In September 2004 I joined a “Grand Circle” tour of Poland to visit the land of my ancestors. To acclimate myself, I flew to Warsaw a few days early, then joined up with the tour group in Gdańsk. On a small bus with about twenty people, we visited
- Oświęcim (Auschwitz)
We were a convivial group, and would sometimes gather in the evenings to toast our adventures with Krupnik, the Polish honey liquor.
We visited Malbork and Toruń, but I did not know how close we were to Szembruczek and Nieżywięć, the places of origin for my father’s father and his Szczepański/Kalinowski and Maciejewski/Lewandowski grandparents.
The places where my mother’s Skrok and Kapuściński parents were born had not been on any tour, but I had read about the area in James Michener‘s novel Poland. When the guided tour ended in Warsaw, I rented a car for an adventure of my own.
My mother’s father had died when she was just a little girl, and my grandmother, who died in 1977, did not speak English well. I never asked her questions about her childhood home. There was even some confusion about where it was, because my grandparents had gone back to Poland and lived in a different place before returning to the United States. My second cousin Neil and I had tried to make sense of what I later learned was the interwar Kielce Voivodeship of Poland.
So I went to the documents. I ordered copies of my grandmother, her sister, and their cousin’s Social Security applications, and found they had been born in Gnieszowice, Koprzywnica, a small village near Sandomierz in what was in the 1990s the Tarnobrzeg province. As my grandmother had told my mother, it was small, like a rural Sloan, a village in the town of Cheektowaga, New York, only much more remote.
I continued to research. In 2002, after my mother had some health issues, I stayed with her in Buffalo and later gathered what I knew in a letter to her/our relatives. It summarized what we then knew about the family in America, and included a map of the places identified in our ancestors’ documents.
I also shared some information about our family names and where they were found in the old and new provinces of Poland.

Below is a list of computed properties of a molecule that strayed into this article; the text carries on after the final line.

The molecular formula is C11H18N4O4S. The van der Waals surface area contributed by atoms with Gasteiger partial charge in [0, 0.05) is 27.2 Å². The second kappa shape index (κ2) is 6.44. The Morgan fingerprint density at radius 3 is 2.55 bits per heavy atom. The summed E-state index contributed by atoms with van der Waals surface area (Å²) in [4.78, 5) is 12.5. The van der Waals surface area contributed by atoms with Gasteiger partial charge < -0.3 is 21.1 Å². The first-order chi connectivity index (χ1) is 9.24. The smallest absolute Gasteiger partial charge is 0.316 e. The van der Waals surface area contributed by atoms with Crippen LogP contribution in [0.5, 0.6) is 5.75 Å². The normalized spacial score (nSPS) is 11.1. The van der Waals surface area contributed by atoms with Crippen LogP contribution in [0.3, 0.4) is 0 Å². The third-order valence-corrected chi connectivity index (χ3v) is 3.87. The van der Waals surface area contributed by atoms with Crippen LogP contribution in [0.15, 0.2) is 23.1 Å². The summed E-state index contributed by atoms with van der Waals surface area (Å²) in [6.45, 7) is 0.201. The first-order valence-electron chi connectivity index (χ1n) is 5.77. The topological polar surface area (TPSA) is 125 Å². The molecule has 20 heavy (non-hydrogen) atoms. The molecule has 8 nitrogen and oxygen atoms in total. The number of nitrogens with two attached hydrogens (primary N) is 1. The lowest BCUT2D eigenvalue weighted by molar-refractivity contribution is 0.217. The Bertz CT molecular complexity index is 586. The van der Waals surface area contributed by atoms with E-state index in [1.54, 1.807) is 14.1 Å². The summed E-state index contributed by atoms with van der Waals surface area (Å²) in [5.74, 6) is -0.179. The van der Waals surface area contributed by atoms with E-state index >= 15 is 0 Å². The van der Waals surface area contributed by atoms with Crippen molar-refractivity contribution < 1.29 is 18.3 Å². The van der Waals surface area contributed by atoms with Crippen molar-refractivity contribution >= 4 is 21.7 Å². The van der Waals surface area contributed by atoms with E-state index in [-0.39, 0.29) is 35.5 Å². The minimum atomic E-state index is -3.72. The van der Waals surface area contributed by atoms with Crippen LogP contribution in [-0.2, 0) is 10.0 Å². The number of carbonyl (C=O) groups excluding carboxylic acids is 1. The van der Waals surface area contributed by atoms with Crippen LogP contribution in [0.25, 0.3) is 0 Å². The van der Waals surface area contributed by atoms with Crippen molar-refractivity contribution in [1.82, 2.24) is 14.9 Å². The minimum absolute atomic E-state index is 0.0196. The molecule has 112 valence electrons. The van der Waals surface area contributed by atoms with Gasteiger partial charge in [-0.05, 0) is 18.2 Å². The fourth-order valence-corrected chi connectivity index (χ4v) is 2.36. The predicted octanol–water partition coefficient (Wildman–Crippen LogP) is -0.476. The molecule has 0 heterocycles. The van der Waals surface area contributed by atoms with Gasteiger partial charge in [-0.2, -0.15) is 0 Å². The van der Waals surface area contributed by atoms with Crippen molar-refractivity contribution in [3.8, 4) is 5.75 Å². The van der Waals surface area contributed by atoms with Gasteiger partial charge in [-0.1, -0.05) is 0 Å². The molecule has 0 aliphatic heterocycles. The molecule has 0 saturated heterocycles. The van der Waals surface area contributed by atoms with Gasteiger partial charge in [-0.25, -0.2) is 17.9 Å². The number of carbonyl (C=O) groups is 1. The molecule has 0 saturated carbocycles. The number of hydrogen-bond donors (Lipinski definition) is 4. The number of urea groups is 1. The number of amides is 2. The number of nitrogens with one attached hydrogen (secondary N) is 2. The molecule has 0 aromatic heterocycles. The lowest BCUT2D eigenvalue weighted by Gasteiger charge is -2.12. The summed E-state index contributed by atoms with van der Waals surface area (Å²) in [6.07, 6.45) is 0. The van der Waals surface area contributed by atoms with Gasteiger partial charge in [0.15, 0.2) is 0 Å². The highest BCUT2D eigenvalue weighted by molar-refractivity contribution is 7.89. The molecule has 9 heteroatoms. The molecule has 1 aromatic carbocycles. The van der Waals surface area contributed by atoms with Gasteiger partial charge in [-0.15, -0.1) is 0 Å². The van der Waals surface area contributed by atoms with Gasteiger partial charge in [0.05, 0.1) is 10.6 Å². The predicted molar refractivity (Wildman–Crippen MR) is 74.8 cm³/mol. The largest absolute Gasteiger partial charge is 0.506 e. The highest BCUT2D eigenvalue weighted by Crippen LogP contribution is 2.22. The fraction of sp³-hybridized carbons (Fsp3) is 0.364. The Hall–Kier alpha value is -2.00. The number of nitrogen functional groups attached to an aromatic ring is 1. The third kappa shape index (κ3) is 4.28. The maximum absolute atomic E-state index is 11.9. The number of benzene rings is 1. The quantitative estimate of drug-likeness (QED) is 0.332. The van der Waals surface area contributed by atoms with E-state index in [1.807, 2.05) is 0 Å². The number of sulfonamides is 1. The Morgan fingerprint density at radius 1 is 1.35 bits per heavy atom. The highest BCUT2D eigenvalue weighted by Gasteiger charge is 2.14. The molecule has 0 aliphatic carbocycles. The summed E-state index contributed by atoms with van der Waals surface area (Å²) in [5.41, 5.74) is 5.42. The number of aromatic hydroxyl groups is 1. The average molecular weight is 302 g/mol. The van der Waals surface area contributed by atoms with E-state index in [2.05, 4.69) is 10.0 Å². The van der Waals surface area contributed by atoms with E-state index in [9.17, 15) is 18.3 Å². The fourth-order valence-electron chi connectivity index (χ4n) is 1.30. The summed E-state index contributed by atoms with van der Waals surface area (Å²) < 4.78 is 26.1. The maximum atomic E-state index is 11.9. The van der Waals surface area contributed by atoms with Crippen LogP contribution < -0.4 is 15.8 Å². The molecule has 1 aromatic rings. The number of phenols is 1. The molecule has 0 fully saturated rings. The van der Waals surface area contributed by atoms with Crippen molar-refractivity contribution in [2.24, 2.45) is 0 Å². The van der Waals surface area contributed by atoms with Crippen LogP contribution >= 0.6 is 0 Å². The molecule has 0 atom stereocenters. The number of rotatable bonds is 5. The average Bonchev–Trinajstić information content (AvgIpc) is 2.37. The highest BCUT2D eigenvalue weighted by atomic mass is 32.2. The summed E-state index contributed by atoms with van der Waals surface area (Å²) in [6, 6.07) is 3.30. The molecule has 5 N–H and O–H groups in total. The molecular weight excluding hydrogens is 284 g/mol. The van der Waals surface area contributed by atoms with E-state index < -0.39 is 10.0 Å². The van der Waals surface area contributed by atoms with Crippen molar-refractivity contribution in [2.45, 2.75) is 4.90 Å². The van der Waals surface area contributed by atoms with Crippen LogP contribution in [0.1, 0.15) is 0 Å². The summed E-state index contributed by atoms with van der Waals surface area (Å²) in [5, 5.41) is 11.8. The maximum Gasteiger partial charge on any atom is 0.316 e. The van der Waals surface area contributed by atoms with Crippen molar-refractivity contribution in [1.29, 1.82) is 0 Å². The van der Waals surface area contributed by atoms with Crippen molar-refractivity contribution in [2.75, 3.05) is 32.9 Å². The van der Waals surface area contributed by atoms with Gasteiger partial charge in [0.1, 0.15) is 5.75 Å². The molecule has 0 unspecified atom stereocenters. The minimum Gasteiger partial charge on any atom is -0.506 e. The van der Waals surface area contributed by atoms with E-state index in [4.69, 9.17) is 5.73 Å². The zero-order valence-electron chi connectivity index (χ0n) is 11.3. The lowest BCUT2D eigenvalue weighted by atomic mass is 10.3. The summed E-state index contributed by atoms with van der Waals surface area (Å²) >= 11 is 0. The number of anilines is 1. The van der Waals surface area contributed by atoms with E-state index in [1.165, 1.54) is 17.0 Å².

So, in 2004, I knew where I wanted to go. I made reservations to stay in Zamość, Baranów Sandomierski, a small bed and breakfast near Sandomierz, and Opatów. Anyone who has ever driven with me knows there was a lot of backtracking and driving around to see the sights, but this is a rough outline of my itinerary.
Along the way I visited the picturesque Kazimierz Dolny. I stopped in Lublin, then stayed in the beautiful main square in the Renaissance town Zamość. I took a picture with the sign at Szczebrzeszyn, west of Zamość. Some of the native Polish speakers on my tour taught me to say the name (listen); and recited part of Jan Brzechwa’s poem entitled Chrząszcz.
At Baranów Sandomierski, there was a mushroom festival, and I fell asleep listening to Polish covers of Beatles songs by local musicians. To the amusement of the hotel staff, I tripped over my tongue in describing the large group of people as a group of large people. (Oops!)
I toured the ruins of the Krzyżtopór Castle located in the village of Ujazd, Iwaniska near Opatów. Although built 1627-1647, it was overrun by the Swedish invasion of 1655. I missed some of the views, but an older Polish woman yelled at me “Iść!” I was so startled that I temporarily did not remember it was the Polish imperative of the verb to go. I went.
The village of Gnieszowice was very rural. On a morning in 2004, I followed a horse drawn wagon collecting milk cans from the houses along the way.
I had seen many old churches throughout Poland, but I was astonished by the architectural layers of the church of St. Florian in Koprzywnica. It was not in guidebooks, so I had to research more later.
The highlight of my trip was visiting the Polish Archives in the old Jewish synagogue in Sandomierz, where, with halting Polish, I verified that my grandmother Agnieszka Kapuścińska had indeed been born in the village of Gnieszowice in 1895.